#11

US society is literally set up that way. Probably the worst thing a young person could do is accrue student loans. They keep you in indentured servitude for decades. The society STRONGLY encourages and rewards consumerism and high debt levels, which also keep you tied to work. The corporate masters are more than happy to push for more, more, more and give you less.

Set your focus on being debt-free, even if that means you have to work through university. If you want to be able to follow your dream, you can’t have the American “I WANT IT ALL” dream. That’s an ugly, ugly trap.


#12

Hey Alyce - I just transitioned into a similar situation (quitting my day-job and writing full time with husband’s support). Diverging from the topic at hand, but any insight from your own transition you can share? Thanks!


#13

Hey, someone else figured out how the US works!


#14

Oh, I never plan on taking out a loan. I consider that selling your soul. No joke.


#15

It is. Debt is EVIL. D whatever you have to avoid it, and you will have So Many More Options than people who didn’t.


#16

I’m in the same boat as you were when you were in college.


#17

To be fair, college did make me more literate. I can recognize and produce a higher level of writing now than I did in high school. But it’s the wrong time to actually attempt a novel.


#18

Can I also say how this is an effective example of how to write blogs to get traffic? Because after I read that fantastic article, I noticed the advertisements for his book. The cover caught my eye, I read the synopsis and I’m totslly interested and it just went on my TBR list. I would have never known or found out about that book without that link.

Granted, not everyone will read that and buy his book, but my point still stands.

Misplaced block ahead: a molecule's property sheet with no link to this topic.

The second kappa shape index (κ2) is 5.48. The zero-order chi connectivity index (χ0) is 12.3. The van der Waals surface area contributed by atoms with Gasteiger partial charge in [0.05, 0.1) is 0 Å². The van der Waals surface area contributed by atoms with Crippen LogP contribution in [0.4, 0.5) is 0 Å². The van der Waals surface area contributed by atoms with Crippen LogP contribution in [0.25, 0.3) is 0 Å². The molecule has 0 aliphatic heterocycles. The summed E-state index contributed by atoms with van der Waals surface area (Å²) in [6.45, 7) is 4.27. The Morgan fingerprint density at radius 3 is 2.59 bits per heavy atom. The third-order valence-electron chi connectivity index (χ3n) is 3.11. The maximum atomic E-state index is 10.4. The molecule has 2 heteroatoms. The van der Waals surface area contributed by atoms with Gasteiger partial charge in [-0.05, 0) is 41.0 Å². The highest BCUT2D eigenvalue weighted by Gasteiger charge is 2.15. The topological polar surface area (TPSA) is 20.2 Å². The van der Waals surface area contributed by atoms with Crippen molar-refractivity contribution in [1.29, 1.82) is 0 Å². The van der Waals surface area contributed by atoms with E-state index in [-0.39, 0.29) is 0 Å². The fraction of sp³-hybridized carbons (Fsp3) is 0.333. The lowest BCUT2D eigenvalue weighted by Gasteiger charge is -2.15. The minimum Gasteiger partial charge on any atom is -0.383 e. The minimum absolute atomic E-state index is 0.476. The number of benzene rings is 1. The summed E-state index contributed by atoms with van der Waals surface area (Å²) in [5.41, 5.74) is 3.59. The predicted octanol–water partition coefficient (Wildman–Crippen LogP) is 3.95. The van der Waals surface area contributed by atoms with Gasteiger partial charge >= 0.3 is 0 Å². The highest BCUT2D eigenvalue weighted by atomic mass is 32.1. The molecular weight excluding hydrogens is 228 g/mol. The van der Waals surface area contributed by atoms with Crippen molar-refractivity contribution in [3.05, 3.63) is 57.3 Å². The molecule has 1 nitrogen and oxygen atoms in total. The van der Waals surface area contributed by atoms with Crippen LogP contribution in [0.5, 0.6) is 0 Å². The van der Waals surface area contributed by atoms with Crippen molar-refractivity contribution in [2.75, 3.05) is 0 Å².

#19

Scalzi weighed in on the topic as well.


#20

cracks knuckles This is going to be long.

Oh boy… it has its up and downs. The good thing is, I can work to my own routine and I love that. I have found that I need to get out of the apartment so I don’t go crazy (and sometimes I’ve hit a brick wall). So I work in cafes, nursing that matcha latte for 90 minutes, and I also go to gym 4 times a week. That solid hour of focusing on my body can often result in a creative snarl being destroyed. :smiley:

If you can’t write or edit for some reason, it’s okay to read a book! You’re allowed to not be able to work and reading is one of the things that can put you back on track (also it’s research! Hehe). This is a big one for me… just because you’re at home all day, it doesn’t mean you’ll be able to write/edit all day. Every worker, creative or otherwise, has crap days. You’ve got to remember that or you’ll start to think you’re messing up your “chance”.

That said, if you’re not inspired… you have to work anyway. I’ve done this so often I don’t get writer’s block anymore. :open_mouth:

I’m still having trouble with my “worth”. To me, money has always = success… it’s hard when I don’t get what I perceive as success. I am sometimes envious of my husband and the fact that he gets paid regularly, but then he reminds me that his job creates nothing of cultural value (financial trading). He is envious of me! Lol.

You need to redefine success. I struggle with this everyday. Yesterday a complete stranger gave me a 5 star rating on Goodreads. It felt GOOD. Success!!! Recently I received a personalised rejection from a literary agent. Success!!! So I guess the most challenge part of the transition is altering your goals and expectations. The rules are different. Money is no longer your yardstick.


#21

This really resonated with me! Thank you!

I ended up giving up a demanding job that was well-paying but destroying my mental health to be writing full-time and supported by my husband. I never planned to be a full-time writer at this phase (or to be dependent on a spouse), but it is what makes sense for the moment. My sense of “worth” has definitely been challenged by the idea that money = success and I’m realizing the need to redefine my own success-metrics.

I feel like there is a need to prove I earned this opportunity or that I can deserve it in some way - when the reality is I got this chance through some unexpected circumstances. I’m working to reshape this sort of thinking, but I’m realizing it may be a process.

Your tips on hitting the gym and crap days awesome! Thanks for taking the time to share some of your experiences :slight_smile: